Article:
By Jun Ledesma

A panacea more effective than a vaccine

OUR government is in dire need of cash, and no less than President Rodrigo Duterte is telling us that. Those who think otherwise and tell us that Congress had just approved a budget that runs to trillions of pesos might be thinking that that huge sum is available in government's bank vaults. It is not. Governments’ operations depend on how much projected income will it be able to collect from taxes, fees, incomes from government-controlled corporations to name a few. But the biggest sources are tax revenues collected by the Internal Revenue and Customs bureaus.

With the global lockdown, our production and domestic and export engines had come to a virtual standstill. The Department of Finance caved-in to the demand to extend the payment of income taxes from April 15 to May 15. In the meantime, the government is bleeding. It had set-aside hundreds of billions of available funds and thank the government for prudent spending there are quite a sum to feed those out of job -the daily-wage earners. But the finance spigot is close to running out of money. President Duterte asked his fund-raiser, Sec. Sonny Dominguez, to sell government assets, borrow and think of other means to raise money. The Asian Development Bank readily made available some $500-million in loan. Our triple B credit rating which the Duterte government had achieved suddenly became one of our best advantages. Add to that our GDP -to - debt ratio at 41% and that should give us a comfortable elbow room.

But all these decided advantages depend on how fast can we get out of the woods. We have bull-headed citizens and weak barangay leaders who cannot enforce discipline on their wayward constituents.

Some of us might have missed some interesting facets that emerged in the crisis situation where we are today

If one goes by the whining and ranting of many recipients of government varied social amelioration program, it gives us a clue that many of them were in fact not poor at all. Listen to Kadamay rallyists, barangay residents from Iloilo, those with homes along the riles and an alleged “mahirap” in Sta. Rosa. They practically air the same complaint. To them, the amount of cash and including the food packs that local government units distribute to tie them up while we are into enhanced community quarantine are simply not enough.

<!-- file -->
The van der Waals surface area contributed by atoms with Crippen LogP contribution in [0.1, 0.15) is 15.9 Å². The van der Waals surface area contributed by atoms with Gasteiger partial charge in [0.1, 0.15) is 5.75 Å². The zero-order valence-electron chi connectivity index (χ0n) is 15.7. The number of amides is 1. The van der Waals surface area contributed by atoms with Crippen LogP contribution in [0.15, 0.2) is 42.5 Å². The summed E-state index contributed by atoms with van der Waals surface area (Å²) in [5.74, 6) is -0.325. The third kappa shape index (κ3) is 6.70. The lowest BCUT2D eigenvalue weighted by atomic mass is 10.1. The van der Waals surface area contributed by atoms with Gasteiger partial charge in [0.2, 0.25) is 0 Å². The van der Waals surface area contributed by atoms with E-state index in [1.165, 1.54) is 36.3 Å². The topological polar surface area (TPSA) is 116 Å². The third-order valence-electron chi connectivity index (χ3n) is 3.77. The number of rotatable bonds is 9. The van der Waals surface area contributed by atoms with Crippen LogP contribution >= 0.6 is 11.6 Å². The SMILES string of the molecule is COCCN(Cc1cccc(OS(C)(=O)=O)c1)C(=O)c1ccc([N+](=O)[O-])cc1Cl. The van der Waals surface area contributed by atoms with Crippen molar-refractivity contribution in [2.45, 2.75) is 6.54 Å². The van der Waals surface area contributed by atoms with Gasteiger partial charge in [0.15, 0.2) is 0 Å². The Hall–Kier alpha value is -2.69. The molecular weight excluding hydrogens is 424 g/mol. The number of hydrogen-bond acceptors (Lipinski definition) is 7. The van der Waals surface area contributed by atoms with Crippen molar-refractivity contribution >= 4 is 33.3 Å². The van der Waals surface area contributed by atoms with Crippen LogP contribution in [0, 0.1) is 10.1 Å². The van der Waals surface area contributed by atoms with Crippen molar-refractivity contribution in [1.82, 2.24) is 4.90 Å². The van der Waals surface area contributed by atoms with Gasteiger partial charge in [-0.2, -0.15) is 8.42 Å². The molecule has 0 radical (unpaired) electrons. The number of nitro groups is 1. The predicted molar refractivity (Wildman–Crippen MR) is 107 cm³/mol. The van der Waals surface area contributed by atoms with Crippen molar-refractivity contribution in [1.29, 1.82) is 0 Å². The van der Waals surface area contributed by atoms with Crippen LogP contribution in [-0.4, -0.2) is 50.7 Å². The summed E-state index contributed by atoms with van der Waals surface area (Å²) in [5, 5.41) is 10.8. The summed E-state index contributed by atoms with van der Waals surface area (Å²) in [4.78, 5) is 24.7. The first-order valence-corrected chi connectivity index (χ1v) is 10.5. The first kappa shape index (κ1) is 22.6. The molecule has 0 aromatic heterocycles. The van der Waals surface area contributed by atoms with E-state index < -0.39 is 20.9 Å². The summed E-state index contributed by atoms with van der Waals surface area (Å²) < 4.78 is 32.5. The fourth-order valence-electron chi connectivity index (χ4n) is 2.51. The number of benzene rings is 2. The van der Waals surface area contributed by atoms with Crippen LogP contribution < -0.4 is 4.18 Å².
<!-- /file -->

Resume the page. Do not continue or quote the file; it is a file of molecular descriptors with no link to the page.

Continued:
I caught up some video clips shown on TV and on Facebook. Consider this.

Paano kami mabuhi sang ginapanghatag nga otso mil o dyes mil? Indi pa gani na mag-igo sa amon sa isa ka semana”. (How will we survive with 8 or 10 thousands? That is not even enough for a week consumption.) Then there is that woman in silk blue scarf complaining about the bag full of goodies and cash that she received which she claimed are not enough for her family’s week consumption.

Of course there are very ungrateful people who received their rations.

From those who rile and speak vile against the government, however, they simply tell us that prior to the Coronavirus Disease 2019 Covid-19 plague, they were, in fact, earning anywhere from ₱35,000 to ₱40,000 per month and are better off than bank employees or the night-shift call center agents.

Anyway, I’m just thinking loudly from the confines of my home in Davao City. I also asked myself whether the government will be able to sustain this welfare state which suddenly we have become. There are of course several options that can be resorted to. Realign budgets, stop implementation of mega-projects and sell government assets. While the government is contemplating these maybe those who have the means to pay tax may start paying tomorrow. Maybe, just maybe, the economic team of Sec. Sonny Dominguez can draw up an incentive of extending a 20% discount based on last year’s ITR provided tax due will be paid before the end of April.

Otherwise instead of using those massive temporary health facilities for Covid-19 patients, convert these to detention cells, remove the beds, aircon and WFI facilities and lock up violators of ECQ and curfew for the next five years. It’s a cheaper and easier thing to do. Congress should pass a law to make the crime unbailable. This is the panacea more effective than a vaccine.


About the Columnist

Image of Jun Ledesma

Mr. Jun Ledesma is a community journalist who writes from Davao City and comments from the perspective of a Mindanaoan.